At first they dominated the world market in music hardware by diligent analysis and copying, the same method they used on cars. Now they're cloning the musics of the world, first for their own yen and leisure-sated consumption, then for export. This is the easy theorising. And there is an undeniable comic potential in figures such as Shigeo Nakano, the Japanese Jimi Hendrix, with his band Shigeo Rollover and his note- perfect renditions, studied from video, of specific performances from the late maestro's canon - the Isle of Wight 'Purple Haze', the Albert Hall 'Voodoo Chile'.
Plenty of nations reproduce or adapt popular foreign musics, but no one seems to copy styles with such dogged meticulousness and, by certain criteria, with such success, as the Japanese. Cliche though the 'analyse and copy' paradigm may be, you don't have to look hard to produce supporting evidence. Wasaburu Fukuda, the Kyoto-born and Paris domiciled heir to the century-long Japanese tradition of fascination with French chanson, says, 'When the Japanese want to do something, they do it seriously, too seriously, they become copies.'
Shuhei Hosokawa, a Tokyo musicologist and journalist, says, 'The Japanese produce highly authentic- sounding music, but it is totally learned, reproduced without social context.'
In modern Japan, western popular music has always been of higher status than home-grown. Every Anglo- American genre this century has had its Nipponese interpreter, from Fumio Nanri, the Japanese Satchmo, to the Eighties hard core rockers Laughin' Nose and Nineties acid jazzers Cool Spoon. French culture gained an early foothold.
In the Twenties and Thirties, the demure revues of the Takarazuko Girl Opera were largely adapted from Parisian repertoire, and the eagerly consumed films of Rene Clair spread a romantic image of 14 July petits bals, accordions, standard lamps illuminating Montparnasse back streets . . . The record companies were already busily compiling, with Columbia Japan issuing 78rpm collections of Chevalier, Trenet, Damia, and Lys Gauty.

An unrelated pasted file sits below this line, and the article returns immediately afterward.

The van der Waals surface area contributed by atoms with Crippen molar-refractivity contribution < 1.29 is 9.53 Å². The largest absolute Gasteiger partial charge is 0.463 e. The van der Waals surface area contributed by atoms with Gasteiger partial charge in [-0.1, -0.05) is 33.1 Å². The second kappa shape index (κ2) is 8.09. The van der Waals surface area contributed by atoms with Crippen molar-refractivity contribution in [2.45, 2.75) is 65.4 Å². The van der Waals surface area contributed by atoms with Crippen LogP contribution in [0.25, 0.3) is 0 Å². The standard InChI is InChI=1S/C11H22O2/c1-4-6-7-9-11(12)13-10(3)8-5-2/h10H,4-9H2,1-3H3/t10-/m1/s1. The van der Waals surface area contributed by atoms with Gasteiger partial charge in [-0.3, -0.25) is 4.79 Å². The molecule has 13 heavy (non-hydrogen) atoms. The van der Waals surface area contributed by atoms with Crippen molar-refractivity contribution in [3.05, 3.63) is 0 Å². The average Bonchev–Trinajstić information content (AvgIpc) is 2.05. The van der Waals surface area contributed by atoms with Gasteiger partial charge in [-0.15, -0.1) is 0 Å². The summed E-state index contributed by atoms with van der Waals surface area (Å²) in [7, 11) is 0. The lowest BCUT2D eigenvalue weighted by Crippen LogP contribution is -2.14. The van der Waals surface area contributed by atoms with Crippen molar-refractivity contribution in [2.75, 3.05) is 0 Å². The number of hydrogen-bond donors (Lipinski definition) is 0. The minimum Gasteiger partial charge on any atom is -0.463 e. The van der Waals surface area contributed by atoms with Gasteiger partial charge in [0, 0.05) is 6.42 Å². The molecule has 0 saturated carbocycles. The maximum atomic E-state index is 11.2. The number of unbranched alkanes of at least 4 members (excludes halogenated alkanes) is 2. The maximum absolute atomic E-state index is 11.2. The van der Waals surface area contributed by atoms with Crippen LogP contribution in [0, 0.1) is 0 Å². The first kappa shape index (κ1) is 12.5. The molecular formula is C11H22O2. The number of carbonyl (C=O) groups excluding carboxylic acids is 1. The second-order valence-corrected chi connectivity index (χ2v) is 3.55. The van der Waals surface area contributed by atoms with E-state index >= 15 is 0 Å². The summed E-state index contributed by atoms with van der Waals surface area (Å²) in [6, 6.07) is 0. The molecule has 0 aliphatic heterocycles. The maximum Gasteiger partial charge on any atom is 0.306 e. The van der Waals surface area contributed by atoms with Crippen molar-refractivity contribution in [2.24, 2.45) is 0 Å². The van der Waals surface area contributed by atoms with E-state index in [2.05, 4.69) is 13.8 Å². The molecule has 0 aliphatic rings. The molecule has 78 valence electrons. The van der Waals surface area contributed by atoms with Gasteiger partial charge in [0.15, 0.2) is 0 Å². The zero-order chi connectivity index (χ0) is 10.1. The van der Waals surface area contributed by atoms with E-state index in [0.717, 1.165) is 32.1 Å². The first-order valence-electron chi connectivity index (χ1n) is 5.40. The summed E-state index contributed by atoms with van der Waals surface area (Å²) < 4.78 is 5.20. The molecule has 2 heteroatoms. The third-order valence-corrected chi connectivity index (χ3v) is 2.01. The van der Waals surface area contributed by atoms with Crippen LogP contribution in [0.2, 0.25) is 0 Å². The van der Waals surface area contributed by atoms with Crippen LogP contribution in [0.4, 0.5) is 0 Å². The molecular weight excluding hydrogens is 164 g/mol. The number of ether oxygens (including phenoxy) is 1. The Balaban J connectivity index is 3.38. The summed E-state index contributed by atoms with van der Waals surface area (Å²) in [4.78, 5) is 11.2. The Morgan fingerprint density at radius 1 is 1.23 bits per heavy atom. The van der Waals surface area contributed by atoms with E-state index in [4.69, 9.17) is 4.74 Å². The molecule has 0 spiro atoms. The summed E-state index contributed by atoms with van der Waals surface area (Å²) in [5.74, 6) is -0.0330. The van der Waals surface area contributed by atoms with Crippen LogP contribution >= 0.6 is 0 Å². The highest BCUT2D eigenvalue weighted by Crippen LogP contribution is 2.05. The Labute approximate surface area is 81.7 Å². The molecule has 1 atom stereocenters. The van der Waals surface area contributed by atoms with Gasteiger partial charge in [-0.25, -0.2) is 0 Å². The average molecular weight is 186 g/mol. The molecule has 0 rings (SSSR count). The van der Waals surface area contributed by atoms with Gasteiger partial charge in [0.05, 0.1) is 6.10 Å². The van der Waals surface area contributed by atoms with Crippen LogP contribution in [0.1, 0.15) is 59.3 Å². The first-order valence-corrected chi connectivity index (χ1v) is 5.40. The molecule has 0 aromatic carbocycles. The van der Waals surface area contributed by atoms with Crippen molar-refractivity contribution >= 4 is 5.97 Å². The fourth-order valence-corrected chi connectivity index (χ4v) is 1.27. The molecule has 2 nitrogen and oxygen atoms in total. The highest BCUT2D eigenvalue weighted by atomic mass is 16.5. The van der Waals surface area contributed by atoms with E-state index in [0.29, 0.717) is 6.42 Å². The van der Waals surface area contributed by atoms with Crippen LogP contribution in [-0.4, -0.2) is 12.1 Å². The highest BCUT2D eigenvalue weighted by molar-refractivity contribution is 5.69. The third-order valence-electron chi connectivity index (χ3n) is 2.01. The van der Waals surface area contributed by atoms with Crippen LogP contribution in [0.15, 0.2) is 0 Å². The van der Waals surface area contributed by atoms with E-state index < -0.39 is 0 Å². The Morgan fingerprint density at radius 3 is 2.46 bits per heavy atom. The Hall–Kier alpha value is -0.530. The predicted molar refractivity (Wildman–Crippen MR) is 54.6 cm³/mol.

By the Fifties, a new generation of style-conscious educated Japanese were looking to the Bohemian intellectual circles of St Germain, and Yoshiko Ishii, daughter of a post-war transport minister, had embarked on her career as the Tokyo 'ambassadress of French song', with her own TV programme and Franco-Japanese repertoire.
By 1990, with the closing of Tokyo's 40-year-old chanson cafe, the Ginpari (Silver Paris), the French boom was much diminished. Madame Ishii's career was still ticking over, however, boosted by a Paris Olympia concert that attracted mixed comment in France. 'Living in the past,' remarked the younger candidate for ambassador of French song, Wasaburu Fukuda. French listeners liked the distinctive touch of kobashi vibrato that colours la Ishii's voice.
Latin music entered Japan in the wake of its 1920s Parisian and New York successes, when modern Meiji- era Japan was only half a century old. Tokyo adopted the tango and the rumba eagerly. With a pause for World War Two, when all foreign music was banned, the Latin aficion grew in the late Forties and Fifties, boosted by the presence of American troops. Japanese Latins were already going to unusual lengths in pursuit of authenticity, including the virtual abandonment of their native language.
Ranko Fujisawa, star tango singer with the Orquesta Tipica Tokyo, was the first Japanese to sing in Spanish, proving sufficiently convincing to tour and record in Argentina. The Tokyo Cuban Boys, meanwhile, were turning on the parents of today's salsa fans with their meticulously transcribed mambos and ruffled shirt sleeves, paving the way for visits by their models, Perez Prado and Xavier Cugat. Bridging the gap to the present was the Orquesta del Sol (of the sun), off-duty jazzmen and session players who purveyed Seventies and Eighties New York / Cuban salsa in the basement of the Pit Inn jazz club in Tokyo.